A person can commit the crime of stalking several ways. He may do so if he purposely, knowingly, or recklessly engages in a course of conduct directed at a specific person that would cause a reasonable person to fear for his or her personal safety or the safety of a member of that person’s immediate family, and the person is actually placed in such fear.
A person also commits stalking if he purposely or knowingly engages in a course of conduct targeted at a specific individual, which the person knows will place that individual in fear for his or her personal safety or the safety of a member that person’s immediate family.
A person can also commit stalking if, after being served with a protective order (a restraining order) or an otherwise lawful court order to have no contact with someone, that person purposely, knowingly, or recklessly engages in one act of certain conduct.
A “course of conduct” as used here means two or more acts over a period of time, no matter how short, which shows a continuity of purpose. Such acts often include:
- Threatening the targeted person or a member of that person’s family
- Following, approaching, or confronting that person or that person’s family
- Appearing in close proximity to a place where that person or a member of that person’s family may be found
- Causing damage to the residence or property of that person or a member of that person’s family
- Placing an object on that person’s property or that of a member of that person’s family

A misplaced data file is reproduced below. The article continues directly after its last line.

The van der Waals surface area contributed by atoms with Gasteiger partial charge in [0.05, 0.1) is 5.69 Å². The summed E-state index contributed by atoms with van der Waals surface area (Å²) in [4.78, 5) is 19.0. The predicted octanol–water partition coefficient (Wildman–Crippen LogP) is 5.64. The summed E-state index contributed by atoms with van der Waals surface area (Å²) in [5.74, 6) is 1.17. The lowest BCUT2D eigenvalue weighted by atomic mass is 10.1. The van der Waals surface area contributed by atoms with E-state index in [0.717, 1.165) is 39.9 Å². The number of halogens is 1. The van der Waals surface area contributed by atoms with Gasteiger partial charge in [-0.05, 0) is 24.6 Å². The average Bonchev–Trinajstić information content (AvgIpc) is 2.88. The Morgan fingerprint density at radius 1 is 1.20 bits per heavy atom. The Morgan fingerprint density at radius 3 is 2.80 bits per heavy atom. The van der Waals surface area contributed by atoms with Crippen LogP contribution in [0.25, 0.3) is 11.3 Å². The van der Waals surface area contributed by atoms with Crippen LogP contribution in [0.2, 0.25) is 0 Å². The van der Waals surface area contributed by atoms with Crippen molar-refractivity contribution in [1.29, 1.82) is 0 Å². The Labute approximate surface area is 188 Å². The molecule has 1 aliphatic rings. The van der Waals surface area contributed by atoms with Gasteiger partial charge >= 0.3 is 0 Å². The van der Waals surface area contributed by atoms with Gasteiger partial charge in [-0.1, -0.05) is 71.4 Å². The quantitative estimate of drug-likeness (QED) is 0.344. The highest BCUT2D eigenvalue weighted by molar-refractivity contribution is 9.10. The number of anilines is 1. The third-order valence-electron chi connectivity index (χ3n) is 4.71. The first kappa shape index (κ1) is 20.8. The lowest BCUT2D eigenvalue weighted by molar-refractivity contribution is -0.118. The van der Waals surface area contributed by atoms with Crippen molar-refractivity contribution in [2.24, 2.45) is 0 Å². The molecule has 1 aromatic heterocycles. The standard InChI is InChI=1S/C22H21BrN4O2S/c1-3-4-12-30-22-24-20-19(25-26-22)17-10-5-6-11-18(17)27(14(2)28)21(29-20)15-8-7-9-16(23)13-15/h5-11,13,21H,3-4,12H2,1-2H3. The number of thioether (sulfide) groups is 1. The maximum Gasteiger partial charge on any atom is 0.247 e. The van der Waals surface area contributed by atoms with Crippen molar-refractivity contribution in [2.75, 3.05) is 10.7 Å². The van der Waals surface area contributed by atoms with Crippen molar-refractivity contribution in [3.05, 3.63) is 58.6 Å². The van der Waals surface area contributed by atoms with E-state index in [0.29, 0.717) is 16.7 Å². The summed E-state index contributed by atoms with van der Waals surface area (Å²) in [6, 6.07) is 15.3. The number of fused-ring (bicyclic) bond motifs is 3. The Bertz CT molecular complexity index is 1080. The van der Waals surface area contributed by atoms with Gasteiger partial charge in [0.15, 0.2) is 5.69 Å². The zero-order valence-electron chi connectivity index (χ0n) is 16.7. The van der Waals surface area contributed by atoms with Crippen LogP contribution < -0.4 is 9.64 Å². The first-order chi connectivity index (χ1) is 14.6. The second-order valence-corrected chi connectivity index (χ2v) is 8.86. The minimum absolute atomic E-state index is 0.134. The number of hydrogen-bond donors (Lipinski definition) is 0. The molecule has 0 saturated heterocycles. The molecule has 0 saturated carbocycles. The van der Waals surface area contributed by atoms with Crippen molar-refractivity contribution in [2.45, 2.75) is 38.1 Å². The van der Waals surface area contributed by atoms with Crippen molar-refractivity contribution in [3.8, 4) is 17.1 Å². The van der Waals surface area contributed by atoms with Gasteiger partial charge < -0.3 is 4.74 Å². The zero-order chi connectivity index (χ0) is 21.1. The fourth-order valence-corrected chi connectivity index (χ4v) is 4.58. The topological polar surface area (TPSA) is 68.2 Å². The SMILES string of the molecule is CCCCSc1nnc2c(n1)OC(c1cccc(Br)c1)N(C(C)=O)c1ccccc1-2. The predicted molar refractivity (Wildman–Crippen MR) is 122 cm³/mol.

- Causing injury to a pet that belongs to that person or a member of that person’s family
- Any act of communication
Stalking is a class A misdemeanor for the first offense (a possible sentence of 12 months at the House of Corrections), and it is a class B felony (a possible sentence of 3½ to 7 years at the New Hampshire State Prison) for a second offense.
A person who feels they are the victim of stalking may seek a protective order preventing someone from having any contact whatsoever with them. This occurs through a civil petition most often brought in the district court. A person who has an order issued against them after a stalking petition is filed may face serious consequences. That person will be limited in where he can go and what he can do, and he will not be able to possess a firearm. Also, if a person violates such an order, that person will be in contempt of court.
If you are charged with stalking or are facing a stalking petition, you need an experienced and effective criminal defense attorney to represent you immediately. Because stalking can be a misdemeanor or felony-level charge, a person convicted of it may be sent to the House of Corrections or the New Hampshire State Prison. The criminal defense lawyers at Wilson, Bush & Keefe have the proven record of success to defend you when you need it the most.